The Book Addict's Guide. It's a chance to mini-review books that I read pre-blog. This week's topic is to choose some of the longest books you've read. I was tempted to jump right to Stephen King (The Stand and Under the Dome? Hello!). But I read a lot of King, so I mixed it up. Instead, I have 2 very different books to contribute!
War and Peace by Leo Tolstoy
Yes, I read this monstrosity a few years ago. It was my ultimate reading challenge for a long time; I had a vision in my head of completing W&P and automatically receiving a bejeweled crown and years of adoration from all that came into my presence. Instead, I received looks of genuine puzzlement ("Wait...you didn't do it for a class or anything?") and carpal tunnel after holding up that heavy tome for 3 months.
Okay, it wasn't as bad as all that. It's actually a pretty decent novel (English professors the world 'round are keeling over at me calling War and Peace "pretty decent"). There are a lot of intersecting storylines, all sorts of romantic drama, and hello! War! With Napoleon! Good action there. It's hard to keep all the Russian names straight, and the second epilogue made me want to cry (it's very philosophical, and I may have skipped it), but otherwise, if you have the time, it's not the boring trudge that everyone makes it out to be. The bonus is that it will make you interesting at cocktail parties.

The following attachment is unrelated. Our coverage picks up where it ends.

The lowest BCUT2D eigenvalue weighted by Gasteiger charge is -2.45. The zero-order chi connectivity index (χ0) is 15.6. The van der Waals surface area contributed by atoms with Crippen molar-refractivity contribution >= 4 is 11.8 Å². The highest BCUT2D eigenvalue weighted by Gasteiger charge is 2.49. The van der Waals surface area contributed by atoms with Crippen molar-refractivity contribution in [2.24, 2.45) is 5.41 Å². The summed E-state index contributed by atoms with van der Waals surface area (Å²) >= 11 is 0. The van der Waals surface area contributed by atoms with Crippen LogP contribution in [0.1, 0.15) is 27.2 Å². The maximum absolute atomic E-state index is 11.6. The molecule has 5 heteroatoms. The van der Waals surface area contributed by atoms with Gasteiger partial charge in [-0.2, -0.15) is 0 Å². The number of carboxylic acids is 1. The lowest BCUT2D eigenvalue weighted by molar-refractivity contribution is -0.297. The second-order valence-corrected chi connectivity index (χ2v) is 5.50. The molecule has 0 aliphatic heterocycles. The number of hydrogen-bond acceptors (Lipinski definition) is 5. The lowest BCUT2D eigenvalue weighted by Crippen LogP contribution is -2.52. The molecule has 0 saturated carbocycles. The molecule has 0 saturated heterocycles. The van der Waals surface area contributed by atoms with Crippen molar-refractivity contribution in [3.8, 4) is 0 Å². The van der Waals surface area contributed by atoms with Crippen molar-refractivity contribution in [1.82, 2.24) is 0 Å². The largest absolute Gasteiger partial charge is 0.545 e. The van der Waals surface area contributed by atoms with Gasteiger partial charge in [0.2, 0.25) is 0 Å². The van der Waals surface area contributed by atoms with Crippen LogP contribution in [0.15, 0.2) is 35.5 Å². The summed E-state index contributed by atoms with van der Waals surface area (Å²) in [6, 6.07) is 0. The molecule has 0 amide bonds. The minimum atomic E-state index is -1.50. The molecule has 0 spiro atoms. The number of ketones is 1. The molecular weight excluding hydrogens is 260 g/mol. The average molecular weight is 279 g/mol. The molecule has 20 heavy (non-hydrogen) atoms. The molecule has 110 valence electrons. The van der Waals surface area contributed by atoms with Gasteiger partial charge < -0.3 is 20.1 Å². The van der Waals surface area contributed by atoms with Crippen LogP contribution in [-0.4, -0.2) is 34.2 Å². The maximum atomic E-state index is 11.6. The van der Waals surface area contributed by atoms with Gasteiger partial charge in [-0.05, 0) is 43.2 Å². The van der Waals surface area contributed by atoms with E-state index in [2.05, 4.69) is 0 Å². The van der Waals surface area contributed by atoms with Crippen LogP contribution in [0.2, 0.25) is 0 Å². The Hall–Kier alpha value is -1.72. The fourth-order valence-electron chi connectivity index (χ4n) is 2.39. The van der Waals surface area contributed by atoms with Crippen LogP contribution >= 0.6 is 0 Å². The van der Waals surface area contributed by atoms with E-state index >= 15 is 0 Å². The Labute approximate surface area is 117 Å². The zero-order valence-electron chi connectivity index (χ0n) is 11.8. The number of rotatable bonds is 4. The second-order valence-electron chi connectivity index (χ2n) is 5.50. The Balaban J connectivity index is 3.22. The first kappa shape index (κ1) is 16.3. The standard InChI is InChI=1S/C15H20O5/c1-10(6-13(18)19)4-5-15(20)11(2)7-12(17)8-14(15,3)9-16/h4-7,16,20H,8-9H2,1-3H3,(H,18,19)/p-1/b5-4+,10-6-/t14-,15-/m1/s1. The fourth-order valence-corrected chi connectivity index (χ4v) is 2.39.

I Am Charlotte Simmons by Tom Wolfe
I told you I had two very different books to review! I Am Charlotte Simmons is actually on my all-time favorites list. It follows the title character as she begins her freshman year at fictional Dupont Univerity (a thinly-veiled Duke). Charlotte is a bit sheltered, having been raised in a small North Carolina town. She does not expect that she will so quickly have to deal with things like sex, drugs, and other debauchery when she reaches campus. The book follows her throughout her first year, as her innocence and values are continually challenged, and she tries to discover herself through a new lens outside of her small town.
I read this book not long after I graduated from college, and I think that is a lot of why it spoke so loudly to me. If you had the "traditional" 4-year university experience (living on campus, away from parents for the first time, etc), I'm sure at least some part of this book will resonate. Wolfe does an awesome job of fleshing out Charlotte's character, and paints a realistic portrait of university life (as much as parents and college administrators probably wouldn't want to admit it). Yes, it is long--but Wolfe takes his time telling Charlotte's story, and it's worth the extra pages. I've been meaning to re-read this one for a while, because it's worth savoring again!
What are some of your longer reads?